tennis player, author, and political activist, was born Arthur Robert Ashe Jr. in Richmond, Virginia, the son of Arthur Ashe Sr., a police officer, and Mattie Cunningham. Tall and slim as a young boy, Ashe was forbidden by his father to play football; he took up tennis instead on the segregated playground courts at Brookfield Park, near his home. By the time he was ten years old he came under the tutelage of a local tennis fan and physician from Lynchburg, R. Walter Johnson. Johnson had previously nurtured the talents of Althea Gibson, who became the first African American to win Wimbledon, in 1957 and 1958, and his second protégé would prove no less successful. Johnson was an exacting coach he had his charges practice hitting tennis balls with broom handles to develop their hand eye coordination But his lessons extended beyond tennis he also ...
Alonford James Robinson
Arthur Ashe was born July 10, 1943, in Richmond, Virginia, to Mattie and Arthur Robert Ashe Sr. He began playing Tennis at the age of ten under the guidance of Dr. Walter Johnson, a prominent coach of African American youth from Lynchburg, Virginia. With Johnson's coaching, Ashe won three American Tennis Association (ATA) boy's championships, becoming the first African American junior to be ranked by the United States Lawn Tennis Association (USLTA).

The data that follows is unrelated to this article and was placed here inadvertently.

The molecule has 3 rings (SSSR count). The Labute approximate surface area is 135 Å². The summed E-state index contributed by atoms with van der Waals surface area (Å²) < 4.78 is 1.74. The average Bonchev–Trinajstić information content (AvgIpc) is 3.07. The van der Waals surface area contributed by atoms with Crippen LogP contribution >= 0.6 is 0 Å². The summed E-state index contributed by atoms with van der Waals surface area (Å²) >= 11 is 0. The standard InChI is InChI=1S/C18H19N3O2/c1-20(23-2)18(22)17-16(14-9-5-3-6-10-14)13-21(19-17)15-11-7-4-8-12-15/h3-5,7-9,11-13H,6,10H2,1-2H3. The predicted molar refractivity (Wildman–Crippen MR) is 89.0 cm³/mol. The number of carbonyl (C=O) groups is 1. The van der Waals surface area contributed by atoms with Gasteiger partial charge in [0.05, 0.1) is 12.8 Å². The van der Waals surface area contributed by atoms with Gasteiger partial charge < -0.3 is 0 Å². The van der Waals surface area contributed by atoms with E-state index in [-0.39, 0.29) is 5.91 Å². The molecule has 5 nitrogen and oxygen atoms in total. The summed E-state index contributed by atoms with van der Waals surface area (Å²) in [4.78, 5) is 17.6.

Between 1960 and 1963 Ashe won three ATA men's singles titles, became the first African American on the U.S. Junior Davis Cup team, and the first African American to win a USLTA national title in the South. His achievements earned him a full scholarship to the University of California at Los Angeles, where he attended from 1961 to 1966 earning a bachelor s degree in business administration While in college Ashe won the U ...
professional football player and businessman, was born in Clairton, Pennsylvania, the first of three sons of Lawrence Brown, a baggage handler for the Pennsylvania Railroad, and Rosa Lee, a housemaid. The family moved to Pittsburgh, Pennsylvania, when Brown was only two years old. He began playing football in his junior year at Schenley High School in Pittsburgh. He chose football over baseball because he thought he had a better chance to attain a college scholarship in football. Prior to his junior year, Brown played baseball. He said that his father encouraged him to play baseball because it was a game one could play as an organized sport at a young age. His dad loved baseball and was an excellent player in his own right, though he did not play professionally but rather with neighborhood friends.